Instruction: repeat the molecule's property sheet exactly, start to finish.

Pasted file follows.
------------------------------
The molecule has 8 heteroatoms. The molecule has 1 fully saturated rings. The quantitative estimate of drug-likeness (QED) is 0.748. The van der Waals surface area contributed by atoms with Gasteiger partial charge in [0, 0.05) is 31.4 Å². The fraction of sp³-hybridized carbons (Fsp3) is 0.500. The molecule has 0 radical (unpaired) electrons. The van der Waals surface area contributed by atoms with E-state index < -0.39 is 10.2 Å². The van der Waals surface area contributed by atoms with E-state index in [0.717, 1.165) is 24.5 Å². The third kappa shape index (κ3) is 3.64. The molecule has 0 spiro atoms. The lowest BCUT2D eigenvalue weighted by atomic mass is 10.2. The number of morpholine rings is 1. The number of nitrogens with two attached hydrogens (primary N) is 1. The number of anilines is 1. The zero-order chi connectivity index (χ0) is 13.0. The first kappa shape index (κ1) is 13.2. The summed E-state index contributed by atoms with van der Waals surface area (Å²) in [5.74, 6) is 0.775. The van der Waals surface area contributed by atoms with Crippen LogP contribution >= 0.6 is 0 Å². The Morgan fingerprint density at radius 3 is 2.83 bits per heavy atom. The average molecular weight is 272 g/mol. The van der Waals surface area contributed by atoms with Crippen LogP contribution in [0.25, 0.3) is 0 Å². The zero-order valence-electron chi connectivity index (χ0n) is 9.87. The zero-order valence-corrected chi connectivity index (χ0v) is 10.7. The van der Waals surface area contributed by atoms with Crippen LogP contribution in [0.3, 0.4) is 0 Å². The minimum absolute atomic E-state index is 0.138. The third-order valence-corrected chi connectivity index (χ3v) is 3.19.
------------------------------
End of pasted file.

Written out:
The molecule has 8 heteroatoms. The molecule has 1 fully saturated rings. The quantitative estimate of drug-likeness (QED) is 0.748. The van der Waals surface area contributed by atoms with Gasteiger partial charge in [0, 0.05) is 31.4 Å². The fraction of sp³-hybridized carbons (Fsp3) is 0.500. The molecule has 0 radical (unpaired) electrons. The van der Waals surface area contributed by atoms with E-state index < -0.39 is 10.2 Å². The van der Waals surface area contributed by atoms with E-state index in [0.717, 1.165) is 24.5 Å². The third kappa shape index (κ3) is 3.64. The molecule has 0 spiro atoms. The lowest BCUT2D eigenvalue weighted by atomic mass is 10.2. The number of morpholine rings is 1. The number of nitrogens with two attached hydrogens (primary N) is 1. The number of anilines is 1. The zero-order chi connectivity index (χ0) is 13.0. The first kappa shape index (κ1) is 13.2. The summed E-state index contributed by atoms with van der Waals surface area (Å²) in [5.74, 6) is 0.775. The van der Waals surface area contributed by atoms with Crippen LogP contribution >= 0.6 is 0 Å². The Morgan fingerprint density at radius 3 is 2.83 bits per heavy atom. The average molecular weight is 272 g/mol. The van der Waals surface area contributed by atoms with Crippen LogP contribution in [0.25, 0.3) is 0 Å². The zero-order valence-electron chi connectivity index (χ0n) is 9.87. The zero-order valence-corrected chi connectivity index (χ0v) is 10.7. The van der Waals surface area contributed by atoms with Crippen LogP contribution in [0.3, 0.4) is 0 Å². The minimum absolute atomic E-state index is 0.138. The third-order valence-corrected chi connectivity index (χ3v) is 3.19.